Film review: Sarah’s Key

by **

Dear Dad

Sarah’s Key unlocks the overpowering stench of anti-semitism and the shrill horrors of the Holocaust. The film seeks to explain the lifelong wounds on the afflicted and the indelible scars its posterity inherited. No less, also,  it is a stark reminder of French complicity in the Nazis’ fascist-driven atrocities, to reveal a legacy — albeit fading — of French guilt.

The movie opens in Paris in July 1942. It is the break of dawn. 10-year-old Sarah Starzynski (Melusine Mayance) and her little brother are playing under the covers. Their innocent giggles stop when they hear heavy knocks on the door. The French police have come to take the Jewish family away. As their mother contends with the intruders, Sarah hides her brother in a cupboard and locks the door. Making him promise to stay inside, Sarah plans to secure his release when it is safe. But when her attempts are thwarted — again and again — she  clings desperately to the key amidst the turmoil and carnage.

As unexpectedly abrupt as history is gratingly harsh, Director Gilles Paquet-Brenner cuts the sequence here. The audience is disgorged into present-day France.

It is 2009. Julia Jarmond (Kristin Scott Thomas) is an American journalist living in France. She is passionate about covering the 1942 Vel’ d’Hiv round up 67 years ago. Facing a generation evidently ignorant on the subject, she demands 12 pages of feature space in an English-language current affairs magazine that she writes for. Meanwhile, her French architect husband, Bertrand Tezac, prepares to renovate his parents’ dilapidated flat in Marais. Here, he hopes to settle down — to middle life — in bourgeois comfort with Julia and their 12-year-old daughter, Zoe.

However, when Julia inadvertently discovers that Bertrand’s grandparents took possession of the empty Marais flat in August 1942, she becomes suspicious. Delving deeper, she comes to realise that the flat her family is moving into is one from which a Starzynski family had been forcibly dispossessed — she has become part of an anecdote in her subject’s discourse. Perturbed by her husband’s ominous connection and disillusioned by his vehement rejection of the baby she is carrying, Julia obsesses herself with unearthing the truth and tracking down the survivors.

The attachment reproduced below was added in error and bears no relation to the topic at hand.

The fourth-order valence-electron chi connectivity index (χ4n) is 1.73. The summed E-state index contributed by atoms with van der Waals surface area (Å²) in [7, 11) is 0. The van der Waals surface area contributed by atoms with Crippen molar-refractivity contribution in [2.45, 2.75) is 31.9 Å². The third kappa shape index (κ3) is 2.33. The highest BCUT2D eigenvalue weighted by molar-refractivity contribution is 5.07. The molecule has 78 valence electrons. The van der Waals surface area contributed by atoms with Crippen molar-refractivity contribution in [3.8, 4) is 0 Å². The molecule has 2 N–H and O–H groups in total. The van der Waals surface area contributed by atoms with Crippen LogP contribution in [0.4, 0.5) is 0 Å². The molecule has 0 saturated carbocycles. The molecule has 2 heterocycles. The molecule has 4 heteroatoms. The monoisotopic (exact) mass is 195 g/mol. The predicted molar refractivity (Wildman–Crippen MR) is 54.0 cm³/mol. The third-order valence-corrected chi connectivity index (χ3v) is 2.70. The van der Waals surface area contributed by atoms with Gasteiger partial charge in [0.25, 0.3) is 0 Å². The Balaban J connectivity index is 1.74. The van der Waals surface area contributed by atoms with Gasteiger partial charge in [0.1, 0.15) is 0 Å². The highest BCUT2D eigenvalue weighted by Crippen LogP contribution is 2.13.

With keen and clinical precision, Paquet-Brenner hurls us back and forth: between the death and indignity in the Winter Veladrome and the urban discontent and untamed quest in the contemporary smartphone culture. We endure a bird’s eye view of the squalor at the deportation camp that is strewn with splayed and lifeless bodies; we almost smell the sweat, the blood and the excrement. We begin to tear when husbands are taken away and to weep when children are snatched from screaming mothers. Just when it starts to get too much, we are back to the boardroom and the thick of international trade.

Then, through Sarah’s bleary and feverish eyes, we wake up to strange faces and dust of the children’s camp. The plot, based on Tatiana De Rosnay’s novel, does not avoid entirely the schematic and melodramatic in depicting Sarah’s escape. Her serendipitous encounters with a humane policeman is a little tidy. So is the goodness of the farming couple who escorts Sarah back to her little brother — long-dead. Never mind the affluence of the Tezac family — we are told Bertrand’s grandfather provided financial support to the farming couple for Sarah’s upkeep.

Nevertheless, the film benefits immeasurably from an exceptional cast. Mayance’s young Sarah captures the vivid imagination of the emotional and impervious alike: her determined eyes and pursed lips deepen the hefty characterisation invested in one so young. With Paquet-Brennar’s tasteful out-of-focus framing, the grown-up Sarah effectively conveys a serenely disturbed presence. Neils Arestrup’s good-hearted farmer is entirely convincing as the reluctant samaritan. But, above all, it is Scott Thomas who carries the story to realise its full potential.

While Julia’s motive for dredging up the past — save for reassuring herself and her guilt-stricken father-in-law that financial redemptions had been made —  remains equivocal, Scott Thomas’ stirring performance encourages us instead to reflect on the intended message. In spite of man’s inevitable instinct to bury the past, there exists an inextricable link between perpetrators (direct or otherwise) and their victims — generation after generation.

Cleverly, Sarah’s Key reinforces this idea when Julia names her young daughter Sarah. There are few dry eyes as the emotionally stretched audience silently rejoices that, for all the horror, at least the innocence and the giggles have been resurrected where they had died. Saccharine, or not.